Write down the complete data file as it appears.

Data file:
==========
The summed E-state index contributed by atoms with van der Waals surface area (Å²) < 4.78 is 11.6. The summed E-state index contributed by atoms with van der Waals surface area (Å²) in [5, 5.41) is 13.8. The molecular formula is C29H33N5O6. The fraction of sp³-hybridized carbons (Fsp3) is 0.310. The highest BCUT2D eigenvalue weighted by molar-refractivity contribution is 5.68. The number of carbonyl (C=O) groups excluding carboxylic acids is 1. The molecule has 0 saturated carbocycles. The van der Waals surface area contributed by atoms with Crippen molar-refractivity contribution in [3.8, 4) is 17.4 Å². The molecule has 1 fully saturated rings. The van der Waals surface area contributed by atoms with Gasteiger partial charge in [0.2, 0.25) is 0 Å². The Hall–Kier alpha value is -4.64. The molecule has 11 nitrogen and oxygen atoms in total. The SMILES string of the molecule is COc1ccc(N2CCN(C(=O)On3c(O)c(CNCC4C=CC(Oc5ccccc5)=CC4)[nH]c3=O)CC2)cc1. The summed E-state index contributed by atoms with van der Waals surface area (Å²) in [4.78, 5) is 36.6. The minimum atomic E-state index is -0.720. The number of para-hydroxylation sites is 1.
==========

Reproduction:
The summed E-state index contributed by atoms with van der Waals surface area (Å²) < 4.78 is 11.6. The summed E-state index contributed by atoms with van der Waals surface area (Å²) in [5, 5.41) is 13.8. The molecular formula is C29H33N5O6. The fraction of sp³-hybridized carbons (Fsp3) is 0.310. The highest BCUT2D eigenvalue weighted by molar-refractivity contribution is 5.68. The number of carbonyl (C=O) groups excluding carboxylic acids is 1. The molecule has 0 saturated carbocycles. The van der Waals surface area contributed by atoms with Crippen molar-refractivity contribution in [3.8, 4) is 17.4 Å². The molecule has 1 fully saturated rings. The van der Waals surface area contributed by atoms with Gasteiger partial charge in [0.2, 0.25) is 0 Å². The Hall–Kier alpha value is -4.64. The molecule has 11 nitrogen and oxygen atoms in total. The SMILES string of the molecule is COc1ccc(N2CCN(C(=O)On3c(O)c(CNCC4C=CC(Oc5ccccc5)=CC4)[nH]c3=O)CC2)cc1. The summed E-state index contributed by atoms with van der Waals surface area (Å²) in [4.78, 5) is 36.6. The minimum atomic E-state index is -0.720. The number of para-hydroxylation sites is 1.